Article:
• It’s better to pack too much food than too little. 
  • Regular medications 
  • If you have a history of severe allergic reactions (especially to stings or bites), please bring the appropriate medication and let someone in your group know how they can access it in case of an emergency.  If you have a prescription to epinephrin, please bring epinephrin. 
  • If you have asthma, please bring an inhaler. 
  • Navigation tools 
    • Map and Compass 
    • Smartphone with navigation app like Avenza 
    • A good compass must have magnetic needle, rotating housing with a degree dial, a bubble in the housing, index lines, and orienteering lines.  Unnecessary but useful parts include a mirror, declination adjustment, a clinometer feature (measures slope), and a scaler/ruler.  Visit this webpage or watch this video for an explanation of the parts of a compass.  The Suunto M3D Leader is a good example of a good, basic compass.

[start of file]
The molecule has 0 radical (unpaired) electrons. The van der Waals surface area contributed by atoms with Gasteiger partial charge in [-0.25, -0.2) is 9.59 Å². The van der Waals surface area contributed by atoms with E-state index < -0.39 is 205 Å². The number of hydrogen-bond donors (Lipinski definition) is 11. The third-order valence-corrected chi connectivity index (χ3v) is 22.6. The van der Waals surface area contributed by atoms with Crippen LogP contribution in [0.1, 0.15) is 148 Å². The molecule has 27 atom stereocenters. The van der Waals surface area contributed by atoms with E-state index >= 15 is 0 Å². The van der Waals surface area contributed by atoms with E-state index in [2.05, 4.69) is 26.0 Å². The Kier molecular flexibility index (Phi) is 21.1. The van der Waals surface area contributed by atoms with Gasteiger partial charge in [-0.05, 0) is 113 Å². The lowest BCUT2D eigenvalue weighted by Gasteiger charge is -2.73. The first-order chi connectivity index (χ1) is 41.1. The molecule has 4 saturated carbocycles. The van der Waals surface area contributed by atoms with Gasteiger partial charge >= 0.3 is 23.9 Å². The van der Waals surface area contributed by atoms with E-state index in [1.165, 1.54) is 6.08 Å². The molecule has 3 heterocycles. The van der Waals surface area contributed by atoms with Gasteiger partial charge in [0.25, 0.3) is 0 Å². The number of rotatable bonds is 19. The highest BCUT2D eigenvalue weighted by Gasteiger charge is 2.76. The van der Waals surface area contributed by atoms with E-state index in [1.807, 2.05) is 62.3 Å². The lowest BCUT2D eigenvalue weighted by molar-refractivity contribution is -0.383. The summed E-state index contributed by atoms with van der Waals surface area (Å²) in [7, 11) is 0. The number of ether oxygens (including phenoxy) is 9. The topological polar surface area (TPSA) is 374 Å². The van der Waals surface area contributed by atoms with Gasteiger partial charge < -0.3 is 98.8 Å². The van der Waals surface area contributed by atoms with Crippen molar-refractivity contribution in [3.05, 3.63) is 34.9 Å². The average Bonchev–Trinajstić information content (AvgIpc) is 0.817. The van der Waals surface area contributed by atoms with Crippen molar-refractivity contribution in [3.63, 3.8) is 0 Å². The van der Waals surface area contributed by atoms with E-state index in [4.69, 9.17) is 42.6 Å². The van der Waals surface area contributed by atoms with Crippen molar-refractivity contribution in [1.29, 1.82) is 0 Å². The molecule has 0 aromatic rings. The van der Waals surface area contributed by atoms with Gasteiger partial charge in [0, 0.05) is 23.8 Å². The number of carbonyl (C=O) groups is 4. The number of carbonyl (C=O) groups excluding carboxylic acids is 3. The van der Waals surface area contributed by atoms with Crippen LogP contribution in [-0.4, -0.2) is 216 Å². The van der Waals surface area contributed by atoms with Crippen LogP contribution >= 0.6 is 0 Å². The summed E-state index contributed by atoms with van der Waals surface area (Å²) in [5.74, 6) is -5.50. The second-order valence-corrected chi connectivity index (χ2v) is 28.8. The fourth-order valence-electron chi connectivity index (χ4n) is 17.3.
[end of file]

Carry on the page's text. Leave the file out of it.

• The Columbia River Orienteering Club has a great video series for wilderness navigation on their Youtube Page
  • As many of the “10 essentials” as possible 
    • add a mask and hand sanitizer for COVID! 
    • Add hand and toe warmers for cold weather! 
  • Vehicle safety items 
    • In the winter this includes chains, winter tires, a shovel, a tow strap, something to provide traction in case you get (sand and kitty litter work well, I’ve seen people use newspaper which can double to get a fire started, and some people carry salt or another de-icing substance), a warm blanket, or an ice scraper. 
    • This always includes a tow strap, something to cut fallen trees, extra food/water, a first aid kit (and plastic gloves), and jumper cables.  Bring whatever items you have. 
    • Some tips on winter driving from ODOT 

More questions?  Email Michael, Bark’s Forest Watch Coordinator or Misha, Bark’s Forest Assistant.